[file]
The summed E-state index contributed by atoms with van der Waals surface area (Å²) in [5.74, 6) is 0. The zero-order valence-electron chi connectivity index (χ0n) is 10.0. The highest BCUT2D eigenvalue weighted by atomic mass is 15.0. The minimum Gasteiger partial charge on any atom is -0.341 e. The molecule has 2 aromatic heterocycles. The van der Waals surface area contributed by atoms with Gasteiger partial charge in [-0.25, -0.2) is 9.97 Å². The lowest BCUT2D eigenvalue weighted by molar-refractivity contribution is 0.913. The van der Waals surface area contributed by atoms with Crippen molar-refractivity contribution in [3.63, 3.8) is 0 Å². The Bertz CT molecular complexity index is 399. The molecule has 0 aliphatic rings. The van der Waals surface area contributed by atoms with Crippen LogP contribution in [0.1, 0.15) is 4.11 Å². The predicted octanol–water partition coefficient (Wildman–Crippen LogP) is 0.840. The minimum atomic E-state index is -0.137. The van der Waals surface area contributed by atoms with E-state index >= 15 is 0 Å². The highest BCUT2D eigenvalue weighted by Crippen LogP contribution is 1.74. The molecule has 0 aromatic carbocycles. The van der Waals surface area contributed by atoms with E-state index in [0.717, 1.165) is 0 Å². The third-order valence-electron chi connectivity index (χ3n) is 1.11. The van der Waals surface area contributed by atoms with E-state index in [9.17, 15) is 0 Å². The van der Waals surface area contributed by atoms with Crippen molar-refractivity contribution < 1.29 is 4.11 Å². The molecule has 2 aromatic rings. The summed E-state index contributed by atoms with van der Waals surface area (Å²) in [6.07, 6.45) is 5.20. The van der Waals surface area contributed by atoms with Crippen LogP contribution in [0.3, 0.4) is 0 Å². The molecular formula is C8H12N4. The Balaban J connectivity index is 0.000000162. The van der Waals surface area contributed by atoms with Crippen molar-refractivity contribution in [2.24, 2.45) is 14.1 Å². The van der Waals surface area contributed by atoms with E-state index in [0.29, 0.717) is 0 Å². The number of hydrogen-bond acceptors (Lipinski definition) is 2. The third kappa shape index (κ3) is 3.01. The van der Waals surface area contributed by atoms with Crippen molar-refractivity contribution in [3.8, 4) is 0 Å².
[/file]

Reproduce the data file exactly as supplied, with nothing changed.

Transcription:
The summed E-state index contributed by atoms with van der Waals surface area (Å²) in [5.74, 6) is 0. The zero-order valence-electron chi connectivity index (χ0n) is 10.0. The highest BCUT2D eigenvalue weighted by atomic mass is 15.0. The minimum Gasteiger partial charge on any atom is -0.341 e. The molecule has 2 aromatic heterocycles. The van der Waals surface area contributed by atoms with Gasteiger partial charge in [-0.25, -0.2) is 9.97 Å². The lowest BCUT2D eigenvalue weighted by molar-refractivity contribution is 0.913. The van der Waals surface area contributed by atoms with Crippen molar-refractivity contribution in [3.63, 3.8) is 0 Å². The Bertz CT molecular complexity index is 399. The molecule has 0 aliphatic rings. The van der Waals surface area contributed by atoms with Crippen LogP contribution in [0.1, 0.15) is 4.11 Å². The predicted octanol–water partition coefficient (Wildman–Crippen LogP) is 0.840. The minimum atomic E-state index is -0.137. The van der Waals surface area contributed by atoms with E-state index >= 15 is 0 Å². The highest BCUT2D eigenvalue weighted by Crippen LogP contribution is 1.74. The molecule has 0 aromatic carbocycles. The van der Waals surface area contributed by atoms with E-state index in [0.717, 1.165) is 0 Å². The third-order valence-electron chi connectivity index (χ3n) is 1.11. The van der Waals surface area contributed by atoms with E-state index in [9.17, 15) is 0 Å². The van der Waals surface area contributed by atoms with Crippen molar-refractivity contribution < 1.29 is 4.11 Å². The molecule has 2 aromatic rings. The summed E-state index contributed by atoms with van der Waals surface area (Å²) in [6.07, 6.45) is 5.20. The van der Waals surface area contributed by atoms with Crippen LogP contribution in [0.3, 0.4) is 0 Å². The molecular formula is C8H12N4. The Balaban J connectivity index is 0.000000162. The van der Waals surface area contributed by atoms with Crippen molar-refractivity contribution in [2.24, 2.45) is 14.1 Å². The van der Waals surface area contributed by atoms with E-state index in [0.29, 0.717) is 0 Å². The number of hydrogen-bond acceptors (Lipinski definition) is 2. The third kappa shape index (κ3) is 3.01. The van der Waals surface area contributed by atoms with Crippen molar-refractivity contribution in [3.8, 4) is 0 Å².